Autumn: the perfect season for our imperfect species

Fall Colors
My northern Minnesota back yard during an autumn past.
Aaron J. Brown

Aaron J. Brown is an Iron Range blogger, author, radio producer and columnist for the Hibbing Daily Tribune.

The stages of a year are a lot like the stages of life. Each one has something to teach you. By the end of it, you’re not the same person you were at the beginning. And that’s good. Because otherwise you would get sick of yourself.

So it goes as we send the kids to school in crisp September air, autumn enveloping us like steam from a hot cup of morning coffee. Sure, we know this beauty leads all too soon to icy blades piercing every one of our exposed skin cells. Only babies enter this descent unaware, and they’re so bundled up they don’t know if they’re on a picnic or lodged in a sock drawer.

But that’s hardly the point. Fall in northern Minnesota, properly experienced, is neither a harbinger of cold misery, nor a madcap blitz of prolonged summer. It is. Now. What it is.

Fall is low expectations in a light coat.

Autumn stands as the only season that doesn’t go too fast or too slow, that isn’t marred by hopes that it will end soon or fears it won’t last long enough. Fittingly fall culminates in Thanksgiving, the only American holiday free of commercialism, dedicated solely to gratitude, eating and napping.

I would liken fall to the 8-day window where women fully enjoy pregnancy. The feeling of having an hour left before the alarm goes off. Or perhaps the moment you realize you already did the dishes and it’s OK to sit down.

This is a modern perspective, of course. Rural families like mine once had to fill a winter larder, just like rodents do. Fall was a busy time of harvest, and still is for the handful of independent farmers left in our woods.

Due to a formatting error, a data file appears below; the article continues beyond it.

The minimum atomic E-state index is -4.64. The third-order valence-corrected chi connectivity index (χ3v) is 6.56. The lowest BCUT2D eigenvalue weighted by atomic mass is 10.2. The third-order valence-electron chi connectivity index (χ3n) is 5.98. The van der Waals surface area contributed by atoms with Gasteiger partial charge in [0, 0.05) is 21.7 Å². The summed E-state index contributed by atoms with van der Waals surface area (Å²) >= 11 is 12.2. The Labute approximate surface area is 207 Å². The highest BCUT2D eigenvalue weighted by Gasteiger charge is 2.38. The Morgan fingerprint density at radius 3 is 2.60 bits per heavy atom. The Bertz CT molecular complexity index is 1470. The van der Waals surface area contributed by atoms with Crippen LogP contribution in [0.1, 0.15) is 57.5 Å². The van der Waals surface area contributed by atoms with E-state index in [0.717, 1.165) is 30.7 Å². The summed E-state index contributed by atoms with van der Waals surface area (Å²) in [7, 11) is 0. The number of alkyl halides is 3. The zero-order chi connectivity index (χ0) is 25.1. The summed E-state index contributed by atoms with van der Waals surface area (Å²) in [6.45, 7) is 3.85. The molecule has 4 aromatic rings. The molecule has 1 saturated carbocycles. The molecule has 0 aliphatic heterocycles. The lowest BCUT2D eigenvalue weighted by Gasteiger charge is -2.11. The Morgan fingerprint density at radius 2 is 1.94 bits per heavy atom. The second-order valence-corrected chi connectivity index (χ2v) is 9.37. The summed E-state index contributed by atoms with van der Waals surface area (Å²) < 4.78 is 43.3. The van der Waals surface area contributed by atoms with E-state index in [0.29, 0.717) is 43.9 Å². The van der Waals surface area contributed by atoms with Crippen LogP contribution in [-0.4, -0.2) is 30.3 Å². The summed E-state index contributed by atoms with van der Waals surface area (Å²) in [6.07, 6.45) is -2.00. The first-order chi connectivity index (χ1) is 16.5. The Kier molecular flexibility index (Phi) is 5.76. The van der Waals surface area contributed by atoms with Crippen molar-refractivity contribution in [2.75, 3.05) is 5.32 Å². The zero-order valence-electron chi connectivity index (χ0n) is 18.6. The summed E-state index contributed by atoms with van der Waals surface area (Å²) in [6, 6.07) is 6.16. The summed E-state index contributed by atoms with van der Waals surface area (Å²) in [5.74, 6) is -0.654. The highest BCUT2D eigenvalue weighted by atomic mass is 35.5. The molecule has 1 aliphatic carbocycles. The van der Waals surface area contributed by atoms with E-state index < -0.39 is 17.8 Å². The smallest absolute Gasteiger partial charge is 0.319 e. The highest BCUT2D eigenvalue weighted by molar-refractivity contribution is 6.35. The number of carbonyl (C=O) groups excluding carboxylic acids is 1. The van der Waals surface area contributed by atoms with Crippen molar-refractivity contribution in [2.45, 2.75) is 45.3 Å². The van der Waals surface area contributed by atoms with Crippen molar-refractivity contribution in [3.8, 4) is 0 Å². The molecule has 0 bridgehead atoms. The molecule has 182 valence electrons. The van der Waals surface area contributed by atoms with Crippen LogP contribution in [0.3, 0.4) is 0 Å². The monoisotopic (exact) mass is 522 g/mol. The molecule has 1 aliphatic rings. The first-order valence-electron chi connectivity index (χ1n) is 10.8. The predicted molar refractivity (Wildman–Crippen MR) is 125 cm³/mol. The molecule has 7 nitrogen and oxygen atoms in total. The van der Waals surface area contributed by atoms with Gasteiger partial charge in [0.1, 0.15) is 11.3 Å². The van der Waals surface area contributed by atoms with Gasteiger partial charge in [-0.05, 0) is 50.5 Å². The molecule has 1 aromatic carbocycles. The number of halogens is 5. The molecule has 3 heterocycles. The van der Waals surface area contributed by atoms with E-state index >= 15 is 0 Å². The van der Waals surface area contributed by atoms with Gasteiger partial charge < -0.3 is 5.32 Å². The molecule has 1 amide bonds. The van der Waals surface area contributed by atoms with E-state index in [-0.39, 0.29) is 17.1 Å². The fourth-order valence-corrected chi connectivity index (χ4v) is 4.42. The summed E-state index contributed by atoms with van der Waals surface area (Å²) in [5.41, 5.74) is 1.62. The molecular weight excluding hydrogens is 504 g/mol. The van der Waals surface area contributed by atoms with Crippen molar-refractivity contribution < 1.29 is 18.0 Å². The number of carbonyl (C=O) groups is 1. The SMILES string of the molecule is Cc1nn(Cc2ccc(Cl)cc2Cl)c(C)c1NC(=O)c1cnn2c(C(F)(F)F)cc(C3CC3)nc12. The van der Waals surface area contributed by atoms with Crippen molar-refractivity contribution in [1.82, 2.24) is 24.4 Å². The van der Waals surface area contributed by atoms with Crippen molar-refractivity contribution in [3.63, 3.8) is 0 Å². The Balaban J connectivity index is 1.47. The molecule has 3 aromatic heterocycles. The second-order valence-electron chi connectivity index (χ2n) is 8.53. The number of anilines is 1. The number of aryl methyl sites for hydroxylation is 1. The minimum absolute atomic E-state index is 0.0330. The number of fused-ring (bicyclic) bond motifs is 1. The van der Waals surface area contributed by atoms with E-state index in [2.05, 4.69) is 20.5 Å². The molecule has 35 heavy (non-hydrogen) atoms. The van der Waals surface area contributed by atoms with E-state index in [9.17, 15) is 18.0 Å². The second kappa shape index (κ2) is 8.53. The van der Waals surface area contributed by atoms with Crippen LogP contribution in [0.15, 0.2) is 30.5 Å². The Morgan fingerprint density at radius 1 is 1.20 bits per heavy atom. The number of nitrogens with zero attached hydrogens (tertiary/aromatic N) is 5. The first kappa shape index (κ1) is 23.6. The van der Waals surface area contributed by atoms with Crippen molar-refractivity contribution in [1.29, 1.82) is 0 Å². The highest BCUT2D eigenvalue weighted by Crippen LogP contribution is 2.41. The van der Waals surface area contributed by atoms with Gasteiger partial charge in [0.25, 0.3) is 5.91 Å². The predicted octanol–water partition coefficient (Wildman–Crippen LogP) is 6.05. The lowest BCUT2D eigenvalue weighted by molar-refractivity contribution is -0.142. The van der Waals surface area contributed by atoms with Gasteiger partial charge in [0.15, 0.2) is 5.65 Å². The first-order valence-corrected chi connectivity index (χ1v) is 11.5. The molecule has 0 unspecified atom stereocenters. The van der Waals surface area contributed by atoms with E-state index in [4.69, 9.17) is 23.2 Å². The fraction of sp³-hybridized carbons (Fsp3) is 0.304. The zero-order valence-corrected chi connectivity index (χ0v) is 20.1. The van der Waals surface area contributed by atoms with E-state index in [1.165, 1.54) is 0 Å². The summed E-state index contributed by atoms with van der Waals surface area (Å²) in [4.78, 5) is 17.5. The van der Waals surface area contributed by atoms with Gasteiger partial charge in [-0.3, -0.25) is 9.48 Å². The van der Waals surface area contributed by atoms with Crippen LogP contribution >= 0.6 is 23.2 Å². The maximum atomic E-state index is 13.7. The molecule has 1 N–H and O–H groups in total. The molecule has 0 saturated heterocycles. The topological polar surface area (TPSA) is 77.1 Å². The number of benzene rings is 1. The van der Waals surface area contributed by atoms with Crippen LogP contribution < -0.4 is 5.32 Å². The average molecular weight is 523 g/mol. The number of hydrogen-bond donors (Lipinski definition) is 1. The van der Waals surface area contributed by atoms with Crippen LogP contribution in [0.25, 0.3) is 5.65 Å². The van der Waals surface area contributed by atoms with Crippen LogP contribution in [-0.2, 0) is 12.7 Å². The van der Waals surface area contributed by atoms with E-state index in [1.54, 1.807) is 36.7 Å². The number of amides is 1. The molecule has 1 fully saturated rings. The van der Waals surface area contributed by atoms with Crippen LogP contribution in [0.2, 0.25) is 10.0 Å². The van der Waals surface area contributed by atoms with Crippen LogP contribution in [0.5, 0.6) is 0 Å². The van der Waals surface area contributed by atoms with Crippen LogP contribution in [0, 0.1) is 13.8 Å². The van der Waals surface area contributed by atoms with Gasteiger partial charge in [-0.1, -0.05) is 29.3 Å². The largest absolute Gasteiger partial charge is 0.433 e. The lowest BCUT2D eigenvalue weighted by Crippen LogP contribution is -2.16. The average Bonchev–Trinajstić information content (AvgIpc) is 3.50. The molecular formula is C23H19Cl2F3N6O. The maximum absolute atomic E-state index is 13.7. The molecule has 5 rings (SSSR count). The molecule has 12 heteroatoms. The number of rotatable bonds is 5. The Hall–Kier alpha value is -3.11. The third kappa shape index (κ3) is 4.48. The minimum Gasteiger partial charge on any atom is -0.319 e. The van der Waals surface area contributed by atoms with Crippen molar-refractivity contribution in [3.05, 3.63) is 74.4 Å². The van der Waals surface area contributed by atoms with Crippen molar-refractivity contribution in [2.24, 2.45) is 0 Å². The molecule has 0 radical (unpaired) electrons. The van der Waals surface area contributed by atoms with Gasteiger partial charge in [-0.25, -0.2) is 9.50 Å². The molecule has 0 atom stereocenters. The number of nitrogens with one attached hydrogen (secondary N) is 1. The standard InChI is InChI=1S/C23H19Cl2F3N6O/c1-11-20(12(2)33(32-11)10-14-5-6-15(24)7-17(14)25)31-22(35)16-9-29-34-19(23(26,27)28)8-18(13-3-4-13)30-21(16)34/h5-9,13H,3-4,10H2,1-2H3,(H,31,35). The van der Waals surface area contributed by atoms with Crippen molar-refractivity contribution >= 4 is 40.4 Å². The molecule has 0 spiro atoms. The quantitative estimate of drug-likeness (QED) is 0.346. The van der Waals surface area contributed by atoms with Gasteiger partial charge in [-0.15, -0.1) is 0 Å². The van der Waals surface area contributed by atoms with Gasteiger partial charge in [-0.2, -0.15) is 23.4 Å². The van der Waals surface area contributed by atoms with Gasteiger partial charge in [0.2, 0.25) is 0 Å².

We do have a garden. And while we hardly have to work the fields to bring in the harvest, it’s clear the tomatoes know that the jig is up. Just a few weeks ago, I watched perfect orbs of green form on the branches of our tomato plants. It looked as though we’d be pulling in Platonic Ideals of round, red tomatoes.

But as soon as the temperature dropped at night, the tomatoes acted like unlicensed flea market vendors packing up as the city cop makes a U-turn up the road. They blew hernias, cleaved like butts and rapidly became back alley county fair fodder. If I were to take pictures of them, I feel I’d need to pixilate the photo to meet standards of decency.

Another neighbor keeps several beehives. These bees aren’t taking it easy, either. In fact, our neighbor warned us that the bees are pretty much jerks right now and we should stay clear of them. It’s not unlike calling an office ten minutes before closing time.

Again, all secondary concerns for us humans as we take generous bites of caramel apples whilst cavorting on the hayride.

Fall was once the comeuppance of the foolish grasshopper at the hands, er, legs of the industrious ant. But our economy counts on us all to be grasshoppers now. The ants have long been replaced by machines, those poor little hexapods. They work at the Dollar General now. (Legal Counsel: Not literally. This is a metaphor).

For us, this season is a cosmetic wonder. We order hot drinks again instead of cold drinks. There’s a fun moment where you remember there’s more caffeine in a gas station coffee than there is in a Diet Coke. Whee! September rocks!

The lawn slows down. I go banging around in the back shed of my mind for my high school math skills to calculate whether I have enough gas in the can to get to the end of mowing season. I think so?

The dirt digging is behind us. The snow shoveling ahead. This is the perfect season for an imperfect species like ourselves.

Aaron J. Brown is an author and college instructor from northern Minnesota’s Iron Range. He writes the blog and hosts the Great Northern Radio Show on Northern Community Radio. This piece first appeared in the Sunday, Sept. 22, 2019 edition of the Hibbing Daily Tribune.


  1. Caramel apples are great until you realize the caramel’s all gone and you still have most of the apple left. I actually love apples. I don’t really like being sticky though. Basically impossible to be content with an apple on a stick. Whole thing is just a recipe for disappointment. Caramel on the side, sliced apples, and dipping is really where its at.

Speak Your Mind


This site uses Akismet to reduce spam. Learn how your comment data is processed.